In an unfortunate turn of events, particularly considering the recent FTC suit against AT&T in response to allegations of false advertising concerning their Unlimited Data throttling practices, it seems we’ve uncovered yet another issue of false advertising on AT&T’s part — this time concerning their advertised Double Data promotion.
…customer support management verified false advertisement and then told in-store management, on speakerphone, in front of their customer and the entire store, that they were unwilling to do anything to correct the customer’s negative experience and that the customer could take their business elsewhere if they were unsatisfied…
According to AT&T’s website, their widely talked about Double Data promotion (recently extended through November 15th) applies to all “Mobile Share” plans (15GB and up) for new and existing customers alike. This is great news for AT&T data users, as they can simply upgrade their existing plan to a promotional plan to permanently double their existing data allotment at no additional charge.
However, unlike their phone-based Mobile Share counterparts, device-based, data-only Mobile Share plans — such as those for tablets, laptops, and MiFi hotspots — require a visit to one of AT&T’s retail locations or a call to customer support to get started. This is where things get complicated and AT&T customer support starts passing the buck.
We visited AT&T’s retail location in downtown Albuquerque, NM to inquire about getting a 30GB Mobile Share Data plan on an Apple iPad Air 2. The plan was (and still is) advertised on AT&T’s website at $100/month ($90 + a $10 per-device access fee).
Our sales associate was very helpful and professional, but after 10 minutes of trying to locate the plan in their system was unable to do so. After verifying the plan on AT&T’s website, our associate used the in-store chat to get a hold of a support representative to see if they had the plan code in their system. After a 25 minutes conversation (and sharing a screen shot), support confirmed the plan’s existence, but reported that it was only available as an upgrade for existing customers.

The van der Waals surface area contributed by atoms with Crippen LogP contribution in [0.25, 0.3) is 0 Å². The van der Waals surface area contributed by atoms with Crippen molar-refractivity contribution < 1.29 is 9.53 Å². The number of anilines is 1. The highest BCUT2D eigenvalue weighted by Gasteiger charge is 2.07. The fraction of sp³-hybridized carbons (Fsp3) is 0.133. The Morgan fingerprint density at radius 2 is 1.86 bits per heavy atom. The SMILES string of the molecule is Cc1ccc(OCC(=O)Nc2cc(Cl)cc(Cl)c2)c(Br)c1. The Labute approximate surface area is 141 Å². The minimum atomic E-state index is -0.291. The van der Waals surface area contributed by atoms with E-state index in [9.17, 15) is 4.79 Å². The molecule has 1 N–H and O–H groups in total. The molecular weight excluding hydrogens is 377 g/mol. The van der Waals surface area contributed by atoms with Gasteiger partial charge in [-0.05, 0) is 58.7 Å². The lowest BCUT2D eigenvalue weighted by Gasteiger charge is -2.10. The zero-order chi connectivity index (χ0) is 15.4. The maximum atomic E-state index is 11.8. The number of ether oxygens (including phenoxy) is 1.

We were assured that we could upgrade our plan at any time after a 24-hour account hold for the system to update, as well as reassured that the Double Data promotion applied to all existing AT&T customers who requested to take advantage of it, so we went ahead and registered for the 10GB plan ($70/month) and said we would return the following day to perform the upgrade to the $100/month 15GB plan (30GB w/ Double Data).
The next day was Friday and traffic was was a mess so we didn’t make it back until Saturday, but when we arrived we were pleasantly surprised. Not only were we able to catch up with the same sales associate, but we also retained the assistance of the assistant manager, both of whom were amazingly helpful. Through no fault of their own (I can’t stress that enough), what followed was a grueling 3 hours of conversation with AT&T support staff, both over the phone and via in-store online text chat, as well as conversations with phone and chat support’s management and a relayed call placed to phone support’s upper management, none of whom could find a Double Data, Mobile Share, Data-only plan in their system, but all parties did confirm that the website does indeed list the plan as a customer option.
More to the point, no one in corporate was willing to directly try to make the situation right with the customer, or even provide an adequate explanation.
Phone support told our sales associate they couldn’t verify the plan so I got on the phone and walked them through finding it on their website, at which point they said they needed to confer with their manager and put us on hold for 20 minutes. After the wait, I asked to switch things over to speakerphone and the assistant manager jumped in to hash things out with phone support’s management. Their only provided “solution” was that we could instead pay $185 (+$10 access fee) for the standard 30GB Mobile Share Data plan. When he told them he didn’t think we would find that acceptable they said they would call us back. 10 minutes later we received a call from a phone support manager who reported she’d spoken with her manager who in turn said it was an issue to be taken up with the in-store online chat support team (in other words, “it’s not our problem”).